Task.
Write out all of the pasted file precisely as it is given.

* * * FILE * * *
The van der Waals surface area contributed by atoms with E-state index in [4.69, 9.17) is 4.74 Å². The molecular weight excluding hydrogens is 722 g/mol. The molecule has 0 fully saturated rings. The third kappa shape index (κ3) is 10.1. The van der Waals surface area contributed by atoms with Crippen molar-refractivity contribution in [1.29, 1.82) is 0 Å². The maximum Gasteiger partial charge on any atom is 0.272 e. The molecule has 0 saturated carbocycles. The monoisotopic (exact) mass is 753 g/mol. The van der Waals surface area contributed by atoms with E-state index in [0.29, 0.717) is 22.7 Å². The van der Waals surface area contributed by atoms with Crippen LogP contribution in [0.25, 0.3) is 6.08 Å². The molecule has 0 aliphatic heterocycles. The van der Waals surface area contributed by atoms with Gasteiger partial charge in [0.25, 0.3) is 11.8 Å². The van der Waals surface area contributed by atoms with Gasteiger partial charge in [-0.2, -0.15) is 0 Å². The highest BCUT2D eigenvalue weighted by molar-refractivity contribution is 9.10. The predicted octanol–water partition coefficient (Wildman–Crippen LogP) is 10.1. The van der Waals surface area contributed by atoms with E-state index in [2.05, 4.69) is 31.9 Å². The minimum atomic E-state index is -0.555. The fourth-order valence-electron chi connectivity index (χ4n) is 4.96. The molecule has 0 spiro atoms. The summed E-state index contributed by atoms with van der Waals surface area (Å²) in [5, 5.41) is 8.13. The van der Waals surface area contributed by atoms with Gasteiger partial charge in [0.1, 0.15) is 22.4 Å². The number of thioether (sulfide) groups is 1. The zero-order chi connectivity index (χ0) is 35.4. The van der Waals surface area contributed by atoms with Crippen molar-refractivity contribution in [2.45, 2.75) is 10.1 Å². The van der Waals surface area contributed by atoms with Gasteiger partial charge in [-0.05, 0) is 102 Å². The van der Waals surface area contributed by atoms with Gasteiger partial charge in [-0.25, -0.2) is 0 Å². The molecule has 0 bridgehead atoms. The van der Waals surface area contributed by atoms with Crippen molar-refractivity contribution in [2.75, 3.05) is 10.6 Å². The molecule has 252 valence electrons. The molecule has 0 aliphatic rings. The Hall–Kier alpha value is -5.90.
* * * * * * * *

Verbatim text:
The van der Waals surface area contributed by atoms with E-state index in [4.69, 9.17) is 4.74 Å². The molecular weight excluding hydrogens is 722 g/mol. The molecule has 0 fully saturated rings. The third kappa shape index (κ3) is 10.1. The van der Waals surface area contributed by atoms with Crippen molar-refractivity contribution in [1.29, 1.82) is 0 Å². The maximum Gasteiger partial charge on any atom is 0.272 e. The molecule has 0 saturated carbocycles. The monoisotopic (exact) mass is 753 g/mol. The van der Waals surface area contributed by atoms with E-state index in [0.29, 0.717) is 22.7 Å². The van der Waals surface area contributed by atoms with Crippen LogP contribution in [0.25, 0.3) is 6.08 Å². The molecule has 0 aliphatic heterocycles. The van der Waals surface area contributed by atoms with Gasteiger partial charge in [0.25, 0.3) is 11.8 Å². The van der Waals surface area contributed by atoms with Gasteiger partial charge in [-0.2, -0.15) is 0 Å². The highest BCUT2D eigenvalue weighted by molar-refractivity contribution is 9.10. The predicted octanol–water partition coefficient (Wildman–Crippen LogP) is 10.1. The van der Waals surface area contributed by atoms with E-state index in [2.05, 4.69) is 31.9 Å². The minimum atomic E-state index is -0.555. The fourth-order valence-electron chi connectivity index (χ4n) is 4.96. The molecule has 0 spiro atoms. The summed E-state index contributed by atoms with van der Waals surface area (Å²) in [5, 5.41) is 8.13. The van der Waals surface area contributed by atoms with Gasteiger partial charge in [0.1, 0.15) is 22.4 Å². The number of thioether (sulfide) groups is 1. The zero-order chi connectivity index (χ0) is 35.4. The van der Waals surface area contributed by atoms with Crippen molar-refractivity contribution in [2.45, 2.75) is 10.1 Å². The van der Waals surface area contributed by atoms with Gasteiger partial charge in [-0.05, 0) is 102 Å². The van der Waals surface area contributed by atoms with Gasteiger partial charge in [-0.25, -0.2) is 0 Å². The molecule has 0 bridgehead atoms. The van der Waals surface area contributed by atoms with Crippen molar-refractivity contribution in [2.75, 3.05) is 10.6 Å². The molecule has 252 valence electrons. The molecule has 0 aliphatic rings. The Hall–Kier alpha value is -5.90.